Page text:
The opinions of Dr. D and Dr. N, in combination with the pilot study referenced herein, are relevant to the issues in the case and based upon a reliable foundation. As stated previously, the ODG is silent on the use of Hyalgan for treatment of the ankle; however, it does not prohibit that treatment. In fact, the ODG recommends intra-articular injection of hyaluronic acid for the knee and states that such injections can decrease symptoms of osteoarthritis of the knee. The ODG also notes significant improvements in pain and functional outcomes with few adverse events, when Hyalgan is used in the knee joint. Dr. D has recommended three injections to the ankle joint, which is exactly the number of injections the ODG recommends for the knee. The recommended treatment is to treat ankle joint degeneration caused by the compensable injury. The fact that the ODG recommends such injections for joint degeneration in the knee lends further support to the opinions of Dr. D and Dr. N.

Claimant has shown, through evidence-based medicine that the requested service herein is health care reasonably required by the nature of the compensable injury. As such, the preponderance of the evidence is contrary to the decision of the IRO that the claimant is not entitled to three Hyalgan injections to the right ankle for the compensable injury of ___________.

Even though all the evidence presented was not discussed, it was considered. The Findings of Fact and Conclusions of Law are based on all of the evidence presented.

FINDINGS OF FACT

  1. The parties stipulated to the following facts:

A.Venue is proper in the (City) Field Office of the Texas Department of Insurance, Division of Workers' Compensation.

B.On ___________, Claimant was the employee of (employer) when he sustained a compensable injury.

C.The IRO determined that the requested services were reasonable and necessary health care services for the compensable injury of __________.

  • Carrier delivered to Claimant a single document stating the true corporate name of Carrier, and name and street address of Carrier's registered agent which was admitted into evidence as Hearing Officer's Exhibit Number 2.
  • Dr. D, a podiatric surgeon, recommended three Hyalgan injections to the right ankle as treatment for the compensable injury.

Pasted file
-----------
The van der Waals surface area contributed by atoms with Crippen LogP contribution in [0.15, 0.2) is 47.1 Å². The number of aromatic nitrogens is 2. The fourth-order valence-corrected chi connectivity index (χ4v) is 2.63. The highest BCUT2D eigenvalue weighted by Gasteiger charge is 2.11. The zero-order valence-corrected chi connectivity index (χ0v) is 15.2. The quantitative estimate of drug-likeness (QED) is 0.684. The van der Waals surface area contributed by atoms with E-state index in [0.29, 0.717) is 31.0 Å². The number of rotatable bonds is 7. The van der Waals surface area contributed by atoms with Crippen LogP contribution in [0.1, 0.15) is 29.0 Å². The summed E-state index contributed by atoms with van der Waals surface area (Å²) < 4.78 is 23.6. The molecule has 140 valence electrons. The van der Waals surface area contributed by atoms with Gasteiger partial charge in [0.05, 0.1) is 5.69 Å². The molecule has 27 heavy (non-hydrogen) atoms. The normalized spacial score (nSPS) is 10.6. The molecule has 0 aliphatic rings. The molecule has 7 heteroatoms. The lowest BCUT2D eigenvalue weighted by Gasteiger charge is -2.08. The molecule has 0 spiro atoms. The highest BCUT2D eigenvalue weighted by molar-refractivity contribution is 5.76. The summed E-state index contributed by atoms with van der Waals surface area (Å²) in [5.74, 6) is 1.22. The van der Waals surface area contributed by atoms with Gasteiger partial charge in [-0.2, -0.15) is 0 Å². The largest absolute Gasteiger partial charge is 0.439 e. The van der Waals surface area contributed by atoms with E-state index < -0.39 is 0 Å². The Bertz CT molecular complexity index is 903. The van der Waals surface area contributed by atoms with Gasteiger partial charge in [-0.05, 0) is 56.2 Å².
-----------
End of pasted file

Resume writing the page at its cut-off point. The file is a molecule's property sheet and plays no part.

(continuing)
• The ODG does not address Hyalgan injections as treatment for the ankle.
  • The IRO decision upheld the Carrier’s denial of the requested Hyalgan injections because it viscosupplementation as a form of treatment for ankle arthritis is not mentioned in the ODG.
  • The treatment plan set out and discussed in detail by Dr. D, and approved by Dr. N is supported by credible scientific studies, including peer-reviewed medical literature.
  • The ODG recommends the use of viscosupplementation for joint osteoarthritis.
  • A pilot study concluded that Hyalgan injections provided sustained relief of pain and improved ankle function in patients suffering from osteoarthritis of the ankle.
  • Three Hyalgan injections for the right ankle is health care reasonably required for the compensable injury of ___________.
  • CONCLUSIONS OF LAW

    1. The Texas Department of Insurance, Division of Workers’ Compensation, has jurisdiction to hear this case.
    2. Venue was proper in the (City) Field Office.
    3. The preponderance of the evidence is contrary to the decision of IR0 that three Hyalgan injections for the right ankle is not health care reasonably required for the compensable injury of ___________.

    DECISION

    Claimant is entitled to three Hyalgan injections for the right ankle for the compensable injury of ___________.

    ORDER

    Carrier is liable for the benefits at issue in this hearing. Claimant remains entitled to medical benefits for the compensable injury in accordance with Section 408.021.

    The true corporate name of the insurance carrier is ATLANTIC MUTUAL INSURANCE COMPANY and the name and address of its registered agent for service of process is

    CT CORPORATION SYSTEM

    350 NORTH ST. PAUL STREET

    DALLAS, TEXAS 75201

    Signed this 16th day of September, 2008.

    Erika Copeland
    Hearing Officer

    End of Document